The student news site of Diablo Valley College.

The Inquirer

The student news site of Diablo Valley College.

The Inquirer

The student news site of Diablo Valley College.

The Inquirer

New law aids CSU transfer

Next fall community college students will have an easier time getting accepted in to the California State University system thanks to a new bill signed by Gov. Arnold Schwarzenegger late last month.

The new bill, signed by Schwarzenegger on Sept. 29, requires all California community colleges to offer “associate degrees for transfer”  starting in fall 2011 which will guarantee students who complete the requisite units a spot at a CSU.

Created by Senate Bill 1440, the law is meant to establish a smoother transition from community colleges to the CSU system in hopes that students will no longer be forced to waste time taking unnecessary units.

Once SB 1440 is implemented, community college students who earn one of the new 60-unit transfer degrees in a defined major and graduate with at least a 2.0 grade point average will be guaranteed admission to a local CSU with junior status in a major that it similar to their CC major.

Because each CSU has different requirements, currently many students end up taking unnecessary units and often spend more than two years at a community college, said Susan Opp, associate vice president for academic programs and graduate studies at Cal State East Bay in Hayward.

“SB 1440 has the potential to make things much clearer for students transferring from a community college so that they don’t take unnecessary courses,” Opp said.

Many of the details still have to be ironed out at the state level before the 112 community colleges in California can begin to do the work necessary to make these new degrees available to students.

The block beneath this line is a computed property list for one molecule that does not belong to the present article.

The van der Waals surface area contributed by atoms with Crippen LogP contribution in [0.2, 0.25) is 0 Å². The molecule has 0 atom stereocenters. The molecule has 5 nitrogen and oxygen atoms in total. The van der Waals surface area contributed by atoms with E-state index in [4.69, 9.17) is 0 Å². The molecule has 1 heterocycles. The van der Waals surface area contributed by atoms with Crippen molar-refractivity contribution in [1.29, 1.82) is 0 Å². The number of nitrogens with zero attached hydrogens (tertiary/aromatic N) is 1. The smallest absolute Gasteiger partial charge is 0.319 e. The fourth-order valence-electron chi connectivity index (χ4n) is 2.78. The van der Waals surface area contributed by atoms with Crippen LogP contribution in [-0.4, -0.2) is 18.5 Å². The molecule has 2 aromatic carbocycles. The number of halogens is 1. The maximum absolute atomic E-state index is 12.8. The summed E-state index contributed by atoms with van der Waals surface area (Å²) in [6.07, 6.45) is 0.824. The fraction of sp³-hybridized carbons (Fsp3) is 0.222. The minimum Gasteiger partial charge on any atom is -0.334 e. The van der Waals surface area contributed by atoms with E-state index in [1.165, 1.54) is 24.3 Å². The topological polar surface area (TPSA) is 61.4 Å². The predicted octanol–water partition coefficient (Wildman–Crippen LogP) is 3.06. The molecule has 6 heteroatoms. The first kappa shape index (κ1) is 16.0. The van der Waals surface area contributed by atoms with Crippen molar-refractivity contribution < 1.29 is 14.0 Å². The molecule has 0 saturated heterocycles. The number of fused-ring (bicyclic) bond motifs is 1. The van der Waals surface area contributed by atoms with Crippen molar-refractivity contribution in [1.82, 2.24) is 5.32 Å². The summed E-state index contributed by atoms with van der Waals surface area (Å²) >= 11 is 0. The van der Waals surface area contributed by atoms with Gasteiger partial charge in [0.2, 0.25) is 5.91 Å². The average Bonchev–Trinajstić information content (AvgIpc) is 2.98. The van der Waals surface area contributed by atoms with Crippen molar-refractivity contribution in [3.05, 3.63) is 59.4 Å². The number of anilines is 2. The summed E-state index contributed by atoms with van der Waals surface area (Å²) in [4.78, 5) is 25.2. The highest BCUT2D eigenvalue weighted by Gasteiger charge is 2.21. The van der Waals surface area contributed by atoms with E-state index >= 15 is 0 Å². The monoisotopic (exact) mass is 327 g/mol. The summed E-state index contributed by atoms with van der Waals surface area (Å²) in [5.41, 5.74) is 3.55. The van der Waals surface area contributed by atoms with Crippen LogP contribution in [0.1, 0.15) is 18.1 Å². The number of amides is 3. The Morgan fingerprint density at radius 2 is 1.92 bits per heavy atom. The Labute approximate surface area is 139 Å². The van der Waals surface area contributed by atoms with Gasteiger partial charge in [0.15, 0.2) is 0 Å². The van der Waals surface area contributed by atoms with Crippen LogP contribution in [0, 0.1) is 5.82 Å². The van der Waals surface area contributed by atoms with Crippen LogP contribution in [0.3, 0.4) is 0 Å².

Ted Wieden, interim senior dean of curriculum and instruction, is hopeful that DVC will be able to meet the fall 2010 deadline outlined by SB 1440.

“As long as the state has done its work that we need in order to begin to implement, we will do whatever we have to do,” Wieden said.

While supporters of the new law believe it will keep students from taking unnecessary units, some administrators at DVC disagree.

“One of the intentions of the bill was to somehow streamline the process so that students would not take extra units, but in the way it’s been written that may not happen and it may be opposite,” said Nicola Place, senior academic and student services manager.

Place said students often decide to forgo getting an Associate’s degree because they can take fewer units by just completing transfer requirements, but in order to take advantage of SB 1440, students will have to get a degree, which could mean taking two to three extra courses.

“I think there were a bunch of well-intentioned legislators who were somewhat ill informed, but have possibly made it harder for DVC students to transfer,” said Terry Armstrong, dean of counseling and students support services.

Both Place and Armstrong have reservations about SB 1440, but said they are now going to focus on doing whatever it takes to implement the new law.

Tim Leong, director of communication and community relations at the Contra Costa Community College district, said that while the district hasn’t begun working on implementing SB 1440, there is a state-wide task force at the state chancellor’s office working toward this goal.  

He said the task force includes people from community colleges, CSUs, Faculty Senate members and student representatives.

So far Place has not had any DVC students inquiring about the new law although she believes this will change as knowledge of SB 1440 becomes more widespread.

First-semester student Fernando Fernandez hadn’t heard of the law, but said that he may try to take advantage of it so he could focus on accomplishing his goals at DVC faster.

Business culinary major Gillian Espinosa who was also unaware of the new law said, “I guess I will use it if it guarantees me a spot.”

Place said she is worried that students will not be able to get the information they need by fall 2011 when the law must be instituted.

“The implementation timeline is extraordinarily accelerated, that’s one of my biggest concerns – how am I going to get the information to students at a time when we have less advisement time for students?” she said.


Contact Ariel Messman-Rucker at [email protected]

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Ariel Messman-Rucker, Staff member
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New law aids CSU transfer